I really think you should try some authentic Norwegian food, though i don’t think there are many places who sell autentic norwegian food. It’s usually what people make at home, so when they go out, they want to have different types of food. I can try and do some research for places where you can get norwegian food, so you can try it out!

    Also! I’ll see you in Oslo!

  18. “It’s not a sex bar, its a fvcking toilet!” HAHAHAHA


  20. In the latest upload of Discussing Interesting Contemporary Korean Slang: Ep 03, Miss Leigh and Miss Soo Zee had brought up “manscaping” the personal grooming of men in North America but not Korea. The way Miss Soo Zee reacted was amusing but surprised me. Obviously South Korean men don’t do it, even though “South Korean men spent $495.5 million on skincare last year” according to global market research firm Euromonitor International. So why don’t men groom “down there”? What about the women? Is keeping the area “down there” trimmed a practice? What about waxing or for that matter the Brazilian? Is it just taboo?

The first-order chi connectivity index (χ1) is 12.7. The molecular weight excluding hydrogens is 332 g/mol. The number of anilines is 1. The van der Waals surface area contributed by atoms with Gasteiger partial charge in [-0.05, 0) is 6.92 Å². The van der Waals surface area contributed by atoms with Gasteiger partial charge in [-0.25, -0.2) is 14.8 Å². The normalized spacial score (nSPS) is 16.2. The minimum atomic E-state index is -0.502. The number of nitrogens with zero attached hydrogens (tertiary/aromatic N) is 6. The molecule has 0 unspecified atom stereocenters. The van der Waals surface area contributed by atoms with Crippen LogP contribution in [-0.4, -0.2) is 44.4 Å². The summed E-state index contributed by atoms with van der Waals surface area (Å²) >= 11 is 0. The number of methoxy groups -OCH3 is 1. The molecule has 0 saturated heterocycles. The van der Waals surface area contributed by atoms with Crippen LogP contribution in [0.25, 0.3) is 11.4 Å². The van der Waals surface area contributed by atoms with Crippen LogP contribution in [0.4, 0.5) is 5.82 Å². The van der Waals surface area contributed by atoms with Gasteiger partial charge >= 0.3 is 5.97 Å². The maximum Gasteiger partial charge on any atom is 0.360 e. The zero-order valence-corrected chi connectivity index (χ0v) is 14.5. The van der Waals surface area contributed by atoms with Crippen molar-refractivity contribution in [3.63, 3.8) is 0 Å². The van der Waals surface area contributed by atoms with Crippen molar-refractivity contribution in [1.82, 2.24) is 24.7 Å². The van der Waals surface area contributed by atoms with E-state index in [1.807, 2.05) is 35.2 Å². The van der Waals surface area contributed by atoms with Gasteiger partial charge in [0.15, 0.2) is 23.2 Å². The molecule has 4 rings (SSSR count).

21. Hi guys, yes there are these things called *sex bars* but its very hush hush here, so don’t mention the term or the *sex bar police* will come get you….and they are armed with drop-bears and snake-eating spiders.


  22. Australia is the second most multicultural country in the world (behind Luxembourg although Australia is much larger) so different groups of nationalities usually reside in specific suburbs. I live near a suburb called Strathfield in Sydney which is basically little Korea. It has a LOT of Koreans that live there as well as korean stores and korean restaurants (even noraebang) and a whole lot of korean text written on signs and buildings.There is also an actual ‘Koreatown’ in Sydney city too. Honestly, I love the multiculturalism here and there range of ethnicities here because the younger generation is grown up used to them. I also agree with you on the architecture as I’ve been in love with it since 15 years ago. YAY Australia! ^^